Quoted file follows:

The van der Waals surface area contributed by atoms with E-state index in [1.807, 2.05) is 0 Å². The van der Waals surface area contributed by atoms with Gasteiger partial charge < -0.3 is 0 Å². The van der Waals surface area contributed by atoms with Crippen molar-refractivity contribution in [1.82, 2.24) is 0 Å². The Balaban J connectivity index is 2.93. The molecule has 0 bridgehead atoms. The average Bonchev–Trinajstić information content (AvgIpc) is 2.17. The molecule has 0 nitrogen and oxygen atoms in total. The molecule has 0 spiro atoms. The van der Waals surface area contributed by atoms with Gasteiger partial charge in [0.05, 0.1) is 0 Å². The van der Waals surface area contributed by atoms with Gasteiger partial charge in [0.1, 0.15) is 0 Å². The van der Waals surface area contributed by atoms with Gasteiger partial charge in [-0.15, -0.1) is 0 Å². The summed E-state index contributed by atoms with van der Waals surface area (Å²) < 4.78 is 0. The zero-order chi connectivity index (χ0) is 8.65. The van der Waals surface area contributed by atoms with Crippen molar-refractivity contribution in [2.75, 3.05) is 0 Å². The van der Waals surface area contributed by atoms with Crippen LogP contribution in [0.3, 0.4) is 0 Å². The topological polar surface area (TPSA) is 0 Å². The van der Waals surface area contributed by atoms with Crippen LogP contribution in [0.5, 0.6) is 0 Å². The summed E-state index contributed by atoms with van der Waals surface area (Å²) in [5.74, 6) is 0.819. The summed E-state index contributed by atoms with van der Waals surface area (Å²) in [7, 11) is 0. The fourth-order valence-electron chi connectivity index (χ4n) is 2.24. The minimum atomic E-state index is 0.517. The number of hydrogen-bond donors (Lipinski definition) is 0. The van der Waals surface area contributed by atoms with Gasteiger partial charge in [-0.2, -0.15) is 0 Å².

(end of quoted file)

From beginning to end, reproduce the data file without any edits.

The van der Waals surface area contributed by atoms with E-state index in [1.807, 2.05) is 0 Å². The van der Waals surface area contributed by atoms with Gasteiger partial charge < -0.3 is 0 Å². The van der Waals surface area contributed by atoms with Crippen molar-refractivity contribution in [1.82, 2.24) is 0 Å². The Balaban J connectivity index is 2.93. The molecule has 0 bridgehead atoms. The average Bonchev–Trinajstić information content (AvgIpc) is 2.17. The molecule has 0 nitrogen and oxygen atoms in total. The molecule has 0 spiro atoms. The van der Waals surface area contributed by atoms with Gasteiger partial charge in [0.05, 0.1) is 0 Å². The van der Waals surface area contributed by atoms with Gasteiger partial charge in [0.1, 0.15) is 0 Å². The van der Waals surface area contributed by atoms with Gasteiger partial charge in [-0.15, -0.1) is 0 Å². The summed E-state index contributed by atoms with van der Waals surface area (Å²) < 4.78 is 0. The zero-order chi connectivity index (χ0) is 8.65. The van der Waals surface area contributed by atoms with Crippen molar-refractivity contribution in [2.75, 3.05) is 0 Å². The van der Waals surface area contributed by atoms with Crippen LogP contribution in [0.3, 0.4) is 0 Å². The topological polar surface area (TPSA) is 0 Å². The van der Waals surface area contributed by atoms with Crippen LogP contribution in [0.5, 0.6) is 0 Å². The summed E-state index contributed by atoms with van der Waals surface area (Å²) in [5.74, 6) is 0.819. The summed E-state index contributed by atoms with van der Waals surface area (Å²) in [7, 11) is 0. The fourth-order valence-electron chi connectivity index (χ4n) is 2.24. The minimum atomic E-state index is 0.517. The number of hydrogen-bond donors (Lipinski definition) is 0. The van der Waals surface area contributed by atoms with Gasteiger partial charge in [-0.2, -0.15) is 0 Å².